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PCMag SecurityWatch
How to Disappear From the Internet in 8 Easy Steps
As a cruelly labeled “geriatric millennial,” I’m part of a generation that grew up without the internet in our daily lives but took to it as soon as it was available. As a kid, I spent as much time playing outside as I spent on internet bulletin boards and GeoCities sites as a teenager. During my time online, I quickly learned that while the internet was framed as a haven of anonymity, the ads that seemed to follow me wherever I went told a different story.

Big companies such as Amazon, Facebook, Google, and Microsoft have made a lot of money over the years on the back of our browsing habits. Unfortunately, we’ve also given away plenty of personal data voluntarily, as well as against our will, through breaches and hacks. It’s frustrating. Should we all give up and let the powers-that-be keep track of our every online interaction?

Of course not. As PCMag’s Features Editor Eric Griffith writes, there are easy ways for everyone to minimize their online footprints and make themselves harder to track. For example, using a burner phone or an app that creates anonymous phone numbers to make calls and send texts can improve your privacy. Another way to make yourself harder to track and hack is by maintaining a firewall on your home network. In addition to these methods, you should also enable privacy browser extensions, surf in anonymous mode, turn on a VPN, send encrypted emails, avoid clicking on spam links, and lockdown (or eliminate) your social media.

All of these tips are pretty easy to follow, but they add an extra step or two to your online routine. The big companies mining your data hope you don’t have the time or the desire to complete these tasks to stay anonymous online. Show them your privacy is worth the trouble. Take the time today to lock down your online life.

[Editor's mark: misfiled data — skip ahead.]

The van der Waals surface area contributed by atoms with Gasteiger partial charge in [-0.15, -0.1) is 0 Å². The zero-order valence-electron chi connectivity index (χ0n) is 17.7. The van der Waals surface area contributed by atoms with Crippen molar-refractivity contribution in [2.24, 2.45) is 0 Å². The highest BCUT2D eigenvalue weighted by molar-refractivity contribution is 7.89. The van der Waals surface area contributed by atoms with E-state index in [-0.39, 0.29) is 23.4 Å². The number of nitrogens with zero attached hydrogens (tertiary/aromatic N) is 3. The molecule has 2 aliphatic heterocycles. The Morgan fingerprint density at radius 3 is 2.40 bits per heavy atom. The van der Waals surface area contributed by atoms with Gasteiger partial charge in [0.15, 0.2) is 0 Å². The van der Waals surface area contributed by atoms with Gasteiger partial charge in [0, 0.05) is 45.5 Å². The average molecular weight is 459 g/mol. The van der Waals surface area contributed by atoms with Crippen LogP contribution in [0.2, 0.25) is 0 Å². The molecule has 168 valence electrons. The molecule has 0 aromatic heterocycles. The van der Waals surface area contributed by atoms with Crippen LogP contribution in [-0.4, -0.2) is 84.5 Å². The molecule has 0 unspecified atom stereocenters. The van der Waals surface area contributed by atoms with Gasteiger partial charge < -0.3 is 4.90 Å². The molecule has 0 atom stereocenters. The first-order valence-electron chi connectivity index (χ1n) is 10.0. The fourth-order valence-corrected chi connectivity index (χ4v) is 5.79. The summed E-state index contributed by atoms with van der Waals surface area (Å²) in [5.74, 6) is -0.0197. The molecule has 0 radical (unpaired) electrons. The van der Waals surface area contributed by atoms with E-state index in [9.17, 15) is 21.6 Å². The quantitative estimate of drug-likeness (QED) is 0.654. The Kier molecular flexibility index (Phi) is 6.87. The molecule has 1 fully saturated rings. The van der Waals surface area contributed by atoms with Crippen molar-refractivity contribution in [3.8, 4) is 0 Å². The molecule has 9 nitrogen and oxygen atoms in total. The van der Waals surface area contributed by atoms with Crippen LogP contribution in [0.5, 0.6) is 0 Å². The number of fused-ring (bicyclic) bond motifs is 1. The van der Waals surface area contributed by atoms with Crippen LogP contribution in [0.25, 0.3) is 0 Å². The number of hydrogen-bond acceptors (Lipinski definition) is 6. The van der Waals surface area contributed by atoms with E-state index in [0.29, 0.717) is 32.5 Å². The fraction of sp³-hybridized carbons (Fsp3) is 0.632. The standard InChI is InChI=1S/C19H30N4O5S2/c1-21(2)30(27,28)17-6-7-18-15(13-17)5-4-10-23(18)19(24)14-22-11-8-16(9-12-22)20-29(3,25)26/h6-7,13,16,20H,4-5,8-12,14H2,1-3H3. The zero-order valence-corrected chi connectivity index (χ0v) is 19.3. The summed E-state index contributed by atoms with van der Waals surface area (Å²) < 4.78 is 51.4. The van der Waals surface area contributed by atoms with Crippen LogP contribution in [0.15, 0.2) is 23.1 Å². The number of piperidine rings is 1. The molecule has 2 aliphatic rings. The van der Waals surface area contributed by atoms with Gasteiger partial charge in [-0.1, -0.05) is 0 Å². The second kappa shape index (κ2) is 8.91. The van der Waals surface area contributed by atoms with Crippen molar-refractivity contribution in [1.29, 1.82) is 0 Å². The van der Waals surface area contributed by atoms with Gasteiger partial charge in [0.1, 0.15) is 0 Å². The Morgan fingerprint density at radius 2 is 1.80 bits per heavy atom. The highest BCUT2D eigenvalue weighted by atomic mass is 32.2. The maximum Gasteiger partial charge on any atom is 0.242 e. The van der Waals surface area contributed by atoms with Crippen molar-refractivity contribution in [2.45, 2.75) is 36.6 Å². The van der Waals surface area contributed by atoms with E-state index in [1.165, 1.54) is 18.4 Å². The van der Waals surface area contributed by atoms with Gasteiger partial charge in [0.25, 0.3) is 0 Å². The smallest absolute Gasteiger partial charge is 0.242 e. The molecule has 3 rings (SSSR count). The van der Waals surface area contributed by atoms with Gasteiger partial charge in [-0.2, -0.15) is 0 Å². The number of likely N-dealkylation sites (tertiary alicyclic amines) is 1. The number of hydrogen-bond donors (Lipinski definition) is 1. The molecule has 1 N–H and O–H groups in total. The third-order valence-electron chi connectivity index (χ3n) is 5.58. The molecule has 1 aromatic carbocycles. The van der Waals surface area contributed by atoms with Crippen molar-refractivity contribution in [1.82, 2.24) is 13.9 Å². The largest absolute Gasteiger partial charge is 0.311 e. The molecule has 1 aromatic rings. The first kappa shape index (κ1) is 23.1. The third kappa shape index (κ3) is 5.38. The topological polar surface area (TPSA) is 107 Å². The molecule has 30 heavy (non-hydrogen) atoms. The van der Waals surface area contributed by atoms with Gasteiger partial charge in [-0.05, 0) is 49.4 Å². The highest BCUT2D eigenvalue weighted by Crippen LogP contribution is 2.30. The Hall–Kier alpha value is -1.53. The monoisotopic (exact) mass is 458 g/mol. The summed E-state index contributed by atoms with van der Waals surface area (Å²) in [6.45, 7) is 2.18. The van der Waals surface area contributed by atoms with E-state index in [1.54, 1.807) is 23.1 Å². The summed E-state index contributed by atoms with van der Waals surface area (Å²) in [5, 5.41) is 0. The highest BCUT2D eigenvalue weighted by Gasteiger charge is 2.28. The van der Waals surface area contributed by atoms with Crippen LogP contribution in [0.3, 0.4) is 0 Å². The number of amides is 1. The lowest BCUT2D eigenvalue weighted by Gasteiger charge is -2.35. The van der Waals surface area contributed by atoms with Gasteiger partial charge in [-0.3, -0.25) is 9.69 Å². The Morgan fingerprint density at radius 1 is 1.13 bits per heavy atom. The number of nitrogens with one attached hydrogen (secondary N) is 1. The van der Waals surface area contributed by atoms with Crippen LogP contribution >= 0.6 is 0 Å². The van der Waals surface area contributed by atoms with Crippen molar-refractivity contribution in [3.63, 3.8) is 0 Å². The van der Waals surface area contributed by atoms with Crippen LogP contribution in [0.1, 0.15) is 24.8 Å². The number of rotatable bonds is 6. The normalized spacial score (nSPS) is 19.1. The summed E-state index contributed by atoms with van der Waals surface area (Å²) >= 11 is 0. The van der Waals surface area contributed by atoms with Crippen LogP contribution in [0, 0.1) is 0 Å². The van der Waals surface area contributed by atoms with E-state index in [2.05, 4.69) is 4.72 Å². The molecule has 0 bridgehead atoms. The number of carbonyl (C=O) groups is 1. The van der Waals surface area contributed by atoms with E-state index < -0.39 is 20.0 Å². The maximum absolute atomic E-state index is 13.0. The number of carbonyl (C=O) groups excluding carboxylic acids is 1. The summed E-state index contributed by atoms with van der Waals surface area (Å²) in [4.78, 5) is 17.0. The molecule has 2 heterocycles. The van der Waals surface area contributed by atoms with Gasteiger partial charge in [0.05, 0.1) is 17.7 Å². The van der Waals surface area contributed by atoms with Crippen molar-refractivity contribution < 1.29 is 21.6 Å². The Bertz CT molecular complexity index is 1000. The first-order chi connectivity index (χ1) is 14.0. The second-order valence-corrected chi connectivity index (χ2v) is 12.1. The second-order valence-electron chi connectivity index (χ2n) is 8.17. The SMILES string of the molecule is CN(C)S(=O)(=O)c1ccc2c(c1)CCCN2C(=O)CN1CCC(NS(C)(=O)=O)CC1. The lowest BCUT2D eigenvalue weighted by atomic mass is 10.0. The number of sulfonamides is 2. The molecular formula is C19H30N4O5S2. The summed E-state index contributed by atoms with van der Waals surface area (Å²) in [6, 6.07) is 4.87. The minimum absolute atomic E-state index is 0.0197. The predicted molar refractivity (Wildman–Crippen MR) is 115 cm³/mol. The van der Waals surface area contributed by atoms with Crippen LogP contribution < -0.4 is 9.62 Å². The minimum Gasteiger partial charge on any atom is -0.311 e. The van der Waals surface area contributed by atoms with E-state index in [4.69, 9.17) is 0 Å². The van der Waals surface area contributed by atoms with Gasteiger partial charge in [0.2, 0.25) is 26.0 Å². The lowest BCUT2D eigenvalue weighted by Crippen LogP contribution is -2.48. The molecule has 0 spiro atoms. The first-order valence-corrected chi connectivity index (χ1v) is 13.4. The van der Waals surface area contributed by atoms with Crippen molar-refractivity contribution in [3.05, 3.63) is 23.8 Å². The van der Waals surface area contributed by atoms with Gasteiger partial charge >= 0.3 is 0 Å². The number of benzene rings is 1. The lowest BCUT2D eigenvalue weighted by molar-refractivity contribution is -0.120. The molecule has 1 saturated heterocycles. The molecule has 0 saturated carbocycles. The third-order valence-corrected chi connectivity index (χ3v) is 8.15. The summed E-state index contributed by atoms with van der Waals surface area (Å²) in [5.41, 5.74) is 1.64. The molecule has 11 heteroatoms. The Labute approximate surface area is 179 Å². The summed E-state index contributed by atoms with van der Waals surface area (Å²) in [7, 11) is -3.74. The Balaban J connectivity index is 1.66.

Stay safe,

Kim Key
PCMag Security Analyst

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Don’t Let a Data Breach Get You Down: How to Protect Your Privacy Online
It’s Cybersecurity Awareness Month! Each October, the nonprofit National Cyber Security Alliance (NCSA) and the federal Cybersecurity and Infrastructure Security Agency (CISA) come together to raise awareness about the importance of cybersecurity in the United States. This year, each week in October has a designated theme. This week, the topic is Be Cyber Smart. The theme stresses the importance of maintaining stringent online privacy practices, such as using a password manager to store your unique, complex passwords. You should also use a VPN while browsing online.

Earlier this year, I spoke with Troy Hunt, the man behind a site named Have I Been Pwned. He posts evidence of data breaches every day on his website. In an excerpt from that interview, Hunt had some advice for anyone who finds their email address or other personal information posted due to a data breach.

Q: So, what kinds of activities should I look out for if my data shows up in a breach?
A: The first thing you want to do is make sure that if there’s a password involved, that password isn’t used anywhere else you would be looking at for people potentially logging into your other accounts. So as opposed to monitoring that, we’d much prefer people to use some good password habits in the first place. Now getting into the most sinister side of things, I’d be more worried about things like identity theft as someone [may have] enough information to take out a loan in my name or try and get a tax refund in my name.

Have you found your information in a data breach? What were your next steps for improving your online security? Let us know in the comments.

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Russ Roberts